The Book of Revelation speaks of the four last things: death, judgement, heaven, and hell. These last four things can be seen in Gothic architecture which functioned as a reminder of mortality and spiritual imperishability.


View a Graph of the Four Last Things


A Last Judgment scene was imperatively placed over the central portals of many Gothic churches. Depicting Christ enthroned with Heaven on one side and Hell on the other, the scene served the purpose to remind churchgoers (and passers-by) that they will be judged for the things they do on earth. Death is inevitable, but eternal life is not to those who follow the church’s doctrine. One of the most famous Gothic cathedrals is the Abbey church of St. Denis. The cathedral was originally built in the ninth century but in the twelfth century the abbot Suger undertook an ambitious renovation. The last judgment scene at the Abbey of St. Denis shows St. Denis at the feet of the Judge because he hoped that he could, through God’s mercy and the intercession of the abbey, might be forgiven of his sins and received into heaven.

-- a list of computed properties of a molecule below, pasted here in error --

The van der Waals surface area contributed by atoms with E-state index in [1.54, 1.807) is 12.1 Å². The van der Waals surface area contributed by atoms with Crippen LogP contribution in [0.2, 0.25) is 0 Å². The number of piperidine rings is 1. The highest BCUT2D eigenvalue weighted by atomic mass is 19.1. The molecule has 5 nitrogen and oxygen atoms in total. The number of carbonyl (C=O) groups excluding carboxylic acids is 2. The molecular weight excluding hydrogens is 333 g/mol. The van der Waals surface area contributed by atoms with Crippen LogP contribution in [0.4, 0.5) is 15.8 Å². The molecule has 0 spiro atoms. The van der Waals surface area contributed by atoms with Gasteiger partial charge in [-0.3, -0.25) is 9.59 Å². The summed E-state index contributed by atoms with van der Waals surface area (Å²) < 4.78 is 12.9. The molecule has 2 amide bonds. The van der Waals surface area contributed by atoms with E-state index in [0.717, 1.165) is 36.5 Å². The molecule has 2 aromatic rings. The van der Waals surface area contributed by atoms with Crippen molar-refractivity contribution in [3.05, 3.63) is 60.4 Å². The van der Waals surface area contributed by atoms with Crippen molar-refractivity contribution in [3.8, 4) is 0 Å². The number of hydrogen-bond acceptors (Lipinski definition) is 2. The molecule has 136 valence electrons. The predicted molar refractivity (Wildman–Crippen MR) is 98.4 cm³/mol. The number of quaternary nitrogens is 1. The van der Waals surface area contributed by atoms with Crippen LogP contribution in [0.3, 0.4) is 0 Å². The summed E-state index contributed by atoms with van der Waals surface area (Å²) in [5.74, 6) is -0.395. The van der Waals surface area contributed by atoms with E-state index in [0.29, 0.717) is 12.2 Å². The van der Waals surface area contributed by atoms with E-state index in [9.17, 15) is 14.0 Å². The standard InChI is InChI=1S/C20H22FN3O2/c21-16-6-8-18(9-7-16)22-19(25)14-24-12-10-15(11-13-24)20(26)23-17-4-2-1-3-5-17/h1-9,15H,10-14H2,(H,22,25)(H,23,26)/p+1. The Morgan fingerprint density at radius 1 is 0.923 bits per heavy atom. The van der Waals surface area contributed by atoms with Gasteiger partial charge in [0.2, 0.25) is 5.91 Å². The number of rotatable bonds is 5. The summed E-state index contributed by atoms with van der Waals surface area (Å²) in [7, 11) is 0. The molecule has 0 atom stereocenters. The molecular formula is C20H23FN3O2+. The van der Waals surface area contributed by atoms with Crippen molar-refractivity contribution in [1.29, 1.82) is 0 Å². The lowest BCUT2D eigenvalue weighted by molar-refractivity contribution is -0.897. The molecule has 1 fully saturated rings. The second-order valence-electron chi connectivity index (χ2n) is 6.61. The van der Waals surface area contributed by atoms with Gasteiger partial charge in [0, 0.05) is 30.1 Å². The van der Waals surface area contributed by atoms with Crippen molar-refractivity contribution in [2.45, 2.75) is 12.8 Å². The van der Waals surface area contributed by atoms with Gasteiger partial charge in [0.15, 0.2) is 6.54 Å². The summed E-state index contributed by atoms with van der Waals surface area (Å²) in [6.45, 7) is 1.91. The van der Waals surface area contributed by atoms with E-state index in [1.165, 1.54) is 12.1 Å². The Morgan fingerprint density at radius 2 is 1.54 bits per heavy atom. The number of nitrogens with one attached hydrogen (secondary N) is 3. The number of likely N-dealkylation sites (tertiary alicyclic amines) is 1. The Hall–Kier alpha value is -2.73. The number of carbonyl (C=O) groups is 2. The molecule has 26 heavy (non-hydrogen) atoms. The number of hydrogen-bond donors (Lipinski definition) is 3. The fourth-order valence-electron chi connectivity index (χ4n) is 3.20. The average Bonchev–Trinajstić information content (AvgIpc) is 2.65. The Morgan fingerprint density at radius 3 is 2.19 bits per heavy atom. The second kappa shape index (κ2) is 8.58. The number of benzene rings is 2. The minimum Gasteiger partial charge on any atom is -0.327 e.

The inscription on the bronze doors underneath the scene admonishes the visitor "not to stop at the admiration of the preciosity and sumptuousness of the work, but to let its luminous brightness illuminate the mind so that it might ascend ‘to the true light to which Christ is the door.’ ‘How?’ is explained by the golden door; the dull mind rises to the truth with the help of material things. In beholding this light the intellect is resurrected from its submersion in matter."[1]

The Last Judgment was undoubtedly on people’s minds, indeed the outbreak of the plague made many people think that they were living in the end times. People were also concerned with particular judgment, "An illumination by the Rohan Master in the fourteenth century graphically portrays the moment: as the emaciated corpse lies in rigor mortis, the soul-rendered visually by a small, childlike figure-is caught by a fiend who, in turn, is about to be smitten by a sword-wielding angel. An aged and bearded God the Father-holding the sword of justice-looks on with concern, perhaps with compassion. But if the Judge is often severe and the pangs of the damned excruciating, the joy of the blessed is delectable.[2]






[1] Otto Von Simson, The Gothic Cathedral, (New York, 1956) p. 114-115.

[2] Lillian Bisson, Chaucer and the Late Medieval World, (New York, 1998) p. 16.